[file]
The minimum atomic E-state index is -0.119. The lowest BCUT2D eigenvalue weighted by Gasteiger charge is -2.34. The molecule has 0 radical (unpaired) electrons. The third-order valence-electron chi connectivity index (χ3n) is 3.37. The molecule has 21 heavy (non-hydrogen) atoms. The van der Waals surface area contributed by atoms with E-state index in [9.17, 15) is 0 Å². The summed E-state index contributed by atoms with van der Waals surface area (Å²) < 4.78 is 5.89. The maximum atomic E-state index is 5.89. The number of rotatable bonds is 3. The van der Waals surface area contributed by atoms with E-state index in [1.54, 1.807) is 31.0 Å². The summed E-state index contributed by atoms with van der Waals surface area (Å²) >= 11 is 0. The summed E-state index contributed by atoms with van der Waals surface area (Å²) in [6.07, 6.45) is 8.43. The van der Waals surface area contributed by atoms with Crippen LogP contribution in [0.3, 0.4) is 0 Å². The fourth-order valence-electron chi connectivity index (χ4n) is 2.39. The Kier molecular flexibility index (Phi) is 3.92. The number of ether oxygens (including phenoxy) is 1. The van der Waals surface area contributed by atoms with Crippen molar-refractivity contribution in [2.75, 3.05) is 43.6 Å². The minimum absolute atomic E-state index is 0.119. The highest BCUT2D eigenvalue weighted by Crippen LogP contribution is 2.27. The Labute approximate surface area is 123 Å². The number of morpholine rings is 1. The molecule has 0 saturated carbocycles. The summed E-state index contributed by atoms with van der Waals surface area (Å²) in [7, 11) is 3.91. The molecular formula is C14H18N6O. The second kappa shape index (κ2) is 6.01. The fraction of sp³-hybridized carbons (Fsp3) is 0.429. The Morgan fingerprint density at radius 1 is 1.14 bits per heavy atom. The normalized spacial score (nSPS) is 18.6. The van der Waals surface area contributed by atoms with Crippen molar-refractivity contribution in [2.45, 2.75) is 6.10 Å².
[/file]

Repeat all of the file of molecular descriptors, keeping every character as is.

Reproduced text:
The minimum atomic E-state index is -0.119. The lowest BCUT2D eigenvalue weighted by Gasteiger charge is -2.34. The molecule has 0 radical (unpaired) electrons. The third-order valence-electron chi connectivity index (χ3n) is 3.37. The molecule has 21 heavy (non-hydrogen) atoms. The van der Waals surface area contributed by atoms with E-state index in [9.17, 15) is 0 Å². The summed E-state index contributed by atoms with van der Waals surface area (Å²) < 4.78 is 5.89. The maximum atomic E-state index is 5.89. The number of rotatable bonds is 3. The van der Waals surface area contributed by atoms with E-state index in [1.54, 1.807) is 31.0 Å². The summed E-state index contributed by atoms with van der Waals surface area (Å²) >= 11 is 0. The summed E-state index contributed by atoms with van der Waals surface area (Å²) in [6.07, 6.45) is 8.43. The van der Waals surface area contributed by atoms with Crippen LogP contribution in [0.3, 0.4) is 0 Å². The fourth-order valence-electron chi connectivity index (χ4n) is 2.39. The Kier molecular flexibility index (Phi) is 3.92. The number of ether oxygens (including phenoxy) is 1. The van der Waals surface area contributed by atoms with Crippen molar-refractivity contribution in [2.75, 3.05) is 43.6 Å². The minimum absolute atomic E-state index is 0.119. The highest BCUT2D eigenvalue weighted by Crippen LogP contribution is 2.27. The Labute approximate surface area is 123 Å². The number of morpholine rings is 1. The molecule has 0 saturated carbocycles. The summed E-state index contributed by atoms with van der Waals surface area (Å²) in [7, 11) is 3.91. The molecular formula is C14H18N6O. The second kappa shape index (κ2) is 6.01. The fraction of sp³-hybridized carbons (Fsp3) is 0.429. The Morgan fingerprint density at radius 1 is 1.14 bits per heavy atom. The normalized spacial score (nSPS) is 18.6. The van der Waals surface area contributed by atoms with Crippen molar-refractivity contribution in [2.45, 2.75) is 6.10 Å².